TracyK said...

Margot, I am looking forward to my Canadian reading this year. You were the one who introduced me to Gail Bowen's books.

Katrina said...

I haven't read anything by any of those authors, I don't think I've read many books by Canadian authors so you're educating me here.

TracyK said...

Katrina, when I started doing the Canadian Book Challenge years ago, I mostly aimed at reading mysteries by Canadian authors and/or set in Canada. Over the years bloggers have suggested some classic fiction from Canadian authors, such as Gabrielle Roy and Margaret Laurence. I am always open to trying more authors.

Cath said...

It's funny, I read City of the Lost last year (I think) and thought I would read book 2 fairly quickly but I haven't. And don't feel inclined to either, perhaps I will feel more like it at some later stage.

TracyK said...

Cath, that happens to me a lot. I don't know why but I enjoy a book and then don't go further in the series, even though I intended to. Too many good books to read, I guess. Can't read them all. I am looking forward to checking that first on in the series out.

Bill Selnes said...

TracyK: Thanks for the kind words. I appreciate them.

Gail Bowen's series has been consistently good. The 20th is to be released this summer.

I look forward to your thoughts on In the Dark. The remote wilderness setting and cruel early winter weather play important roles.

pattinase (abbott) said...

Am reading a Peter Robinson book right now-not a Banks book though. And I am reading Wees' other mystery also I AM NOT GUILTY. That one is being reprinted in the fall. Other Canadian writers I like include Robertson Davies, Margaret Millar, Brian Moore and Margaret Atwood, of course. Moore emigrated to Canada from the UK and ended up in the U.S. He did several mysteries under a pseudonym as well as great literary novels.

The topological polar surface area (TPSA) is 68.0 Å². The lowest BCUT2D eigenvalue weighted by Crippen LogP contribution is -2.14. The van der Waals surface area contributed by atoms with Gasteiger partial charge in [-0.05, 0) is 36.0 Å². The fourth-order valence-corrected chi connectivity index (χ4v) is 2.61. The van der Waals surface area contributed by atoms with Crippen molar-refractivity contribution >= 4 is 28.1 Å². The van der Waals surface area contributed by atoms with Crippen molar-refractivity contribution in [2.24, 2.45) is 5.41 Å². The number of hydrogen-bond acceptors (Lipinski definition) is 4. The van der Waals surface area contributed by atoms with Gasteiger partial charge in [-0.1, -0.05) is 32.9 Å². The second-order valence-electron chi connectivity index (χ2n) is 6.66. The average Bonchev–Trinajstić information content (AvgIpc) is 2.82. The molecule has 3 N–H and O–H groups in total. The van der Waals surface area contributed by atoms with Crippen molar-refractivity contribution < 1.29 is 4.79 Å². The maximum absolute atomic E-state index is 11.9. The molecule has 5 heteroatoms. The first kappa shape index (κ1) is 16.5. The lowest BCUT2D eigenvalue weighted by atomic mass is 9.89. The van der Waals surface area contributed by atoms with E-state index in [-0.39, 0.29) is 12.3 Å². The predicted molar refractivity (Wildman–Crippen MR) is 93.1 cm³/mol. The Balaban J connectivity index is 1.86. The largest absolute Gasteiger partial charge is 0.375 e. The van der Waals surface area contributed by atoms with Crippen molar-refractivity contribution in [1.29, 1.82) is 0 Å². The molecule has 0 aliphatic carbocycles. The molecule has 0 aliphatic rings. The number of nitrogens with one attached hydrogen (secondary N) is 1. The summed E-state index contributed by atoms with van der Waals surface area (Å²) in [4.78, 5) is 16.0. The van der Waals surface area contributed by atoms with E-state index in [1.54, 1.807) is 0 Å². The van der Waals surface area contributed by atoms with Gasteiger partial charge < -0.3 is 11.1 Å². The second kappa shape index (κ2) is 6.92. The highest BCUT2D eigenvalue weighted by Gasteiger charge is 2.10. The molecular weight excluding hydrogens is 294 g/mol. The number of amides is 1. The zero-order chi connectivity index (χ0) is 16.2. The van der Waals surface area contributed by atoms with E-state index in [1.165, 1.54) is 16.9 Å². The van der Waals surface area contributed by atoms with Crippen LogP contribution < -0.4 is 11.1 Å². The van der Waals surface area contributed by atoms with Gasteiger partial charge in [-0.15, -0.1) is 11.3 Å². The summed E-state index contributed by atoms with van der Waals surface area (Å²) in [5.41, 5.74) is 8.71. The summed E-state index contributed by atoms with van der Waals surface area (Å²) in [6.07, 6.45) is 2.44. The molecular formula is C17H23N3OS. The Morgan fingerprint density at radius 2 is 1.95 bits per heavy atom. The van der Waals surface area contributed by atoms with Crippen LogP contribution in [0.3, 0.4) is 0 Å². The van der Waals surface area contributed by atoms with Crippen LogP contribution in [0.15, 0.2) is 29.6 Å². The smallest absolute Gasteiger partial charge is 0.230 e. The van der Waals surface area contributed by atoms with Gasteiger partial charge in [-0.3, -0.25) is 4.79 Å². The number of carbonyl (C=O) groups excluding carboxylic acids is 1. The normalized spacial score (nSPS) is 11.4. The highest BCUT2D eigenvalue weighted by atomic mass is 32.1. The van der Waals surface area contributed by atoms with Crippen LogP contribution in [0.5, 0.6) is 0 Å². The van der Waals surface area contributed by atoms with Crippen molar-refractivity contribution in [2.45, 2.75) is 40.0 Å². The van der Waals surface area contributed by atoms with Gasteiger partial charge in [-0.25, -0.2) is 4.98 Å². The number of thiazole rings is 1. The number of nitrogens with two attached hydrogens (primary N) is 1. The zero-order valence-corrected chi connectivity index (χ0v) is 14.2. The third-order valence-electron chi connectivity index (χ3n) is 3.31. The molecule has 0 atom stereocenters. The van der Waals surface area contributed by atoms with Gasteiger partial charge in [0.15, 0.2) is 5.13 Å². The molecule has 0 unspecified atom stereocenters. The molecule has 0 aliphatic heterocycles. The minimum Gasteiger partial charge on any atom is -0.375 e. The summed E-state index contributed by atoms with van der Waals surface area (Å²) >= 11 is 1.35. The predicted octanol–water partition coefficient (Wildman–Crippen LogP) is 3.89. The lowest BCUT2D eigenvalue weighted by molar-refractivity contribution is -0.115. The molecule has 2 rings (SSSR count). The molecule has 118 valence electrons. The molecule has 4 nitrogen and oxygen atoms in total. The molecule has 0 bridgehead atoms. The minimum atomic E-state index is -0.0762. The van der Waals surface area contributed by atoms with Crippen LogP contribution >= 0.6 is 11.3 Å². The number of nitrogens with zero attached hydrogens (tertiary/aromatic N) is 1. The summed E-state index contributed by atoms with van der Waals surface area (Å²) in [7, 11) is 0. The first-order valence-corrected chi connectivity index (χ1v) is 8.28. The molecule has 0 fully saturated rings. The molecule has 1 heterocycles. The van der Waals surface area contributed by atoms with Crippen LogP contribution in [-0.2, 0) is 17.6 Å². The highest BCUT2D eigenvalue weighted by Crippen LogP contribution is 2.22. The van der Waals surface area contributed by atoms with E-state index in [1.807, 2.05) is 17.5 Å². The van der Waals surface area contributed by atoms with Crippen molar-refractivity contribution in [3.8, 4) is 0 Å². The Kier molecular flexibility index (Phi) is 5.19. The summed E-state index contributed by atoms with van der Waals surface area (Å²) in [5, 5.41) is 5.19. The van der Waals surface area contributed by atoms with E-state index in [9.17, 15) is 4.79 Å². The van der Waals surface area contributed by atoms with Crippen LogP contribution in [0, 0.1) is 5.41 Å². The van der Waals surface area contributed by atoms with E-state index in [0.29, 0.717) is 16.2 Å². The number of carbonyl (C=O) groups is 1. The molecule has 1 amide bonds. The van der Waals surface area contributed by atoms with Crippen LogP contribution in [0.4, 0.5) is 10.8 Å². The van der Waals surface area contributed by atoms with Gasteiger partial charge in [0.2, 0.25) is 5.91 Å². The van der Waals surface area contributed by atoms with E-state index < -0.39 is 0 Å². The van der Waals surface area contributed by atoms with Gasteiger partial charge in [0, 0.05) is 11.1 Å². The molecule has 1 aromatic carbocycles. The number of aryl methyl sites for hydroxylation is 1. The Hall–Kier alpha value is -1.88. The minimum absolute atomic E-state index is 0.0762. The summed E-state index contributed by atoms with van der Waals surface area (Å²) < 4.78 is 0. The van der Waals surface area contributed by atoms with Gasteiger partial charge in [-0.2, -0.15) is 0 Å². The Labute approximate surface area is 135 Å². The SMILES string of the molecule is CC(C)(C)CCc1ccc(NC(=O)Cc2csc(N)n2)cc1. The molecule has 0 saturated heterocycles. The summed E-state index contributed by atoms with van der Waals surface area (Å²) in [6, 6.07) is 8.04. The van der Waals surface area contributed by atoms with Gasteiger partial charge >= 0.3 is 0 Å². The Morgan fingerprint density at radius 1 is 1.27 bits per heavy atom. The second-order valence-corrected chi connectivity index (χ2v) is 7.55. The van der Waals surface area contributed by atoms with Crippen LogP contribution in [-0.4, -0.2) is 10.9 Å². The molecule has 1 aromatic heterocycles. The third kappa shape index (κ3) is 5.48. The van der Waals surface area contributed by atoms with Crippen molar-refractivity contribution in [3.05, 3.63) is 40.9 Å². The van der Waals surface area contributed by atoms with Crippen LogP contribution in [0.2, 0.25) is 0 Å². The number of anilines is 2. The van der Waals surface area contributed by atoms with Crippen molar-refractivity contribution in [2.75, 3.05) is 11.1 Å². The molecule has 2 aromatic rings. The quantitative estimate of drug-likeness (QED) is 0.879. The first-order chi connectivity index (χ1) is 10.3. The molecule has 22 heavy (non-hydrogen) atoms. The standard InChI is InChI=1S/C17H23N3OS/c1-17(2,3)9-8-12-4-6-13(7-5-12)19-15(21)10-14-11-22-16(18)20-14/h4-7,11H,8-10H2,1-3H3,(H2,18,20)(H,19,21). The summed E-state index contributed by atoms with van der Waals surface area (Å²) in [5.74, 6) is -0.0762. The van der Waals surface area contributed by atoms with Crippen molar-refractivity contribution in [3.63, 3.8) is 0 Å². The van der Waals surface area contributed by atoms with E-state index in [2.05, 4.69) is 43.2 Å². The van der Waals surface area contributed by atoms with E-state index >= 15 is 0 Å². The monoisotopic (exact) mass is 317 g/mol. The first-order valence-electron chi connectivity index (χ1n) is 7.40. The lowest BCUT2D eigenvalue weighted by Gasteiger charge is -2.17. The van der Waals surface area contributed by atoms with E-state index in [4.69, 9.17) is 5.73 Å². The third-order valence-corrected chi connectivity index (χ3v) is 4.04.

pattinase (abbott) said...

Bernard Mara was Moore's name for his pulpier novels. But he could write beautiful ones too, like THE LONELY PASSION OF JUDITH HEARNE, which Maggie Smith starred in.

TracyK said...

Bill, I will be glad to get back to the Joanne Kilbourn series. I think I will enjoy In the Dark also. I am glad I saw your review because summaries of the story alone would not have sparked my interest as much.

TracyK said...

Patti, I started reading the Peter Robinson book this morning. I will get the other Wees book when it comes out. I have not read Robertson Davies, but I like Margaret Millar a lots and have many of her books to read. I do need to read something by Atwood. I read The Handmaid's Tale when it came out; I thought it was a very good book but I did not enjoy reading it and that may have put me off her books.

I have read about Brian Moore's books, including the pulps, at Brian Busby's blog and in his book, The Dusty Bookcase. I do plan to read The Lonely Passion of Judith Hearne for sure, and probably other of his books.

Rick Robinson said...

What did I miss? Peter Robinson isn't Canadian, is he?

TracyK said...

Rick, based on what I have read, he was born in Yorkshire, England. After getting his BA in England, he came to Canada and got an MA and PHD and continues to live in Canada. He has won the Arthur Ellis Award for Best Novel several times, and that is reserved for permanent residents of Canada or Canadian citizens living abroad. So, for my purposes he is a Canadian author. I don't know if he is a citizen of Canada or not.

Rick Robinson said...

Well I'll be. Thanks, I sure thought he was a Brit.

Judith said...

The Kelly Armstrong novel is right up my alley! Yukon Wilderness. How perfect. I have just borrowed the ebook from the New York Public Library. I'll try to read it quickly before the Penman book arrives at my door. Thanks.

TracyK said...

Me too, Judith. I hope you enjoy it. I am looking forward to reading it.

col2910 said...

Tracy, there's a few there that I'm totally unfamiliar with, especially the older books. A couple of the authors I have heard of but don't think I have anything on my shelves by them. I think The Keys of My Prison interests me the most. I kind of forget Peter Robinson when I think of Canadian crime or authors.

TracyK said...

Col, I have now finished the book by Peter Robinson, it was good. Maybe I will read more by him during this challenge since I have more on the TBR. I think the Kelley Armstrong book is calling to me for my next Canadian read. I am curious about the story and whether I will want to continue the series.